Hill says the company will be adding home DVRs that allow satellite set-top boxes to show video downloaded to the DVR box. Hill also said the company will be adding to the current 30 high-definition channels next year along with photo-sharing and a Voice over IP (VoIP) service. Here's more interesting quotes from the CED Magazine piece:

While cable executives have said there is no compelling reason to move to an IP infrastructure to deliver video services, Hill contends that IPTV is “very different from cable and satellite? because the nature of IP allows for easier integration among services while also allowing it to take advantage of Internet partners such as Amazon.......

One of those features is “Cinema Center? that allows movies to be purchased from Amazon with one click. The movie portal content would be dynamic and would allow subscribers to view trailers prior to making their purchases.

“We don’t have to create this stuff in IP because it reaches out to Web devices and incorporates them into IPTV,? Hill said.


Hill demonstrated how an iPhone could be used to remotely program a home TV and how multiple cameras at live events could be selected by the viewer. He also demonstrated a feature that used an i-Phone to remotely configure channel favorites on a home TV. The application would give four different i-Phone users the ability to program their favorite shows on their household TVs. Also discussed was a Web cam feature that would let viewers in different locations view a live performance of a sporting event or dance concert based on IP technology that uses switched digital video.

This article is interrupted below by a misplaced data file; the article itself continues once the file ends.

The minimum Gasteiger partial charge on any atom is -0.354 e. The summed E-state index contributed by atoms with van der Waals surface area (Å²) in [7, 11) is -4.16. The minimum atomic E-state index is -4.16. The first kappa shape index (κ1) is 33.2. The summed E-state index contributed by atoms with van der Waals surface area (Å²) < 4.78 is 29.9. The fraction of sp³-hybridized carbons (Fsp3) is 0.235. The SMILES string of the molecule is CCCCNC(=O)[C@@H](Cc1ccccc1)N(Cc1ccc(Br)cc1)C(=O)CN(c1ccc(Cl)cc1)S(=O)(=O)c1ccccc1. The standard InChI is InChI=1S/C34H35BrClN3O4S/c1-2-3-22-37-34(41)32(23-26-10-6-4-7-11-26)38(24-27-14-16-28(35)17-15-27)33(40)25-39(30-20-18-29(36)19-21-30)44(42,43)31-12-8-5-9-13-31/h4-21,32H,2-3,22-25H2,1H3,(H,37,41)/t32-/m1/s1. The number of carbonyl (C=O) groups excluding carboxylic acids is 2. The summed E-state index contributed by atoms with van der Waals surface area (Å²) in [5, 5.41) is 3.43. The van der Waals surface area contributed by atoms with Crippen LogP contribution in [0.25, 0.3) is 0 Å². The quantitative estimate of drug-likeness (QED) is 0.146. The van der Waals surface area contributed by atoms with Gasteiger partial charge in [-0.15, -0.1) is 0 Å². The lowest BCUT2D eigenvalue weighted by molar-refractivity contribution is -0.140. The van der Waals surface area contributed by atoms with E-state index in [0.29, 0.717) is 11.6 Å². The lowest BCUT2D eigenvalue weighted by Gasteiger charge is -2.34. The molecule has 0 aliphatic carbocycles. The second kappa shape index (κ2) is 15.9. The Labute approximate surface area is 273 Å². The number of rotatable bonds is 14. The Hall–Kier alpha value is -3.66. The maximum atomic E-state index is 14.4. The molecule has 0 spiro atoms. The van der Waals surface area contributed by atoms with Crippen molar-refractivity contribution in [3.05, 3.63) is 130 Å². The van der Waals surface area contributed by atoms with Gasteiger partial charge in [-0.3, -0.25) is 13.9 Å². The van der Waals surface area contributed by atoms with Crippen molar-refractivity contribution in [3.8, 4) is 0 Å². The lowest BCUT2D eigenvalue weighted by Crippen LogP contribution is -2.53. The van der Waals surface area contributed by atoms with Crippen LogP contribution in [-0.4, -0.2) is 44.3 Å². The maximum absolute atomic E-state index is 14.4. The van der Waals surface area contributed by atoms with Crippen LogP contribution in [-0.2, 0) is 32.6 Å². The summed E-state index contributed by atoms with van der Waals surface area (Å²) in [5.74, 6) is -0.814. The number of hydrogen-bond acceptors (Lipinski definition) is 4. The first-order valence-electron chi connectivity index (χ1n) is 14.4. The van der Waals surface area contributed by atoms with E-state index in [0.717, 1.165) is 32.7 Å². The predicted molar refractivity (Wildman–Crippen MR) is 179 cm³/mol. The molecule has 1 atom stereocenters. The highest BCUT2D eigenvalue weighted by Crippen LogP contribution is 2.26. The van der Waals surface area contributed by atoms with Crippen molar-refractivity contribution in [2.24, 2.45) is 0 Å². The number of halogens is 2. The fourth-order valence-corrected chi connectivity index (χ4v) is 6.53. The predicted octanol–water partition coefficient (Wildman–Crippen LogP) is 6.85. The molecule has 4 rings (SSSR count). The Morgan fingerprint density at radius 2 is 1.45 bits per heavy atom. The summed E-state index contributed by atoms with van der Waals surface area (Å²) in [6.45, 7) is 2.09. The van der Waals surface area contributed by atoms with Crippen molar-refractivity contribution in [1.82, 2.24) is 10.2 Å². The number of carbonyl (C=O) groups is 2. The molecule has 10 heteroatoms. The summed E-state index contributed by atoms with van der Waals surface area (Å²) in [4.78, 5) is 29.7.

Mike: I know they had problems with the original set top box - any updates?

Also, according to CED Magazine:

During the question-and-answer segment, Hill said AT&T would continue to rely on the Motorola set-top box with the Sigma Designs processor as its main workhorse, although it’s also working with Scientific Atlanta on a box with the same signature.

Hill expected new set-top boxes with second-generation chipsets from Sigma and Broadcom to be available in 2009.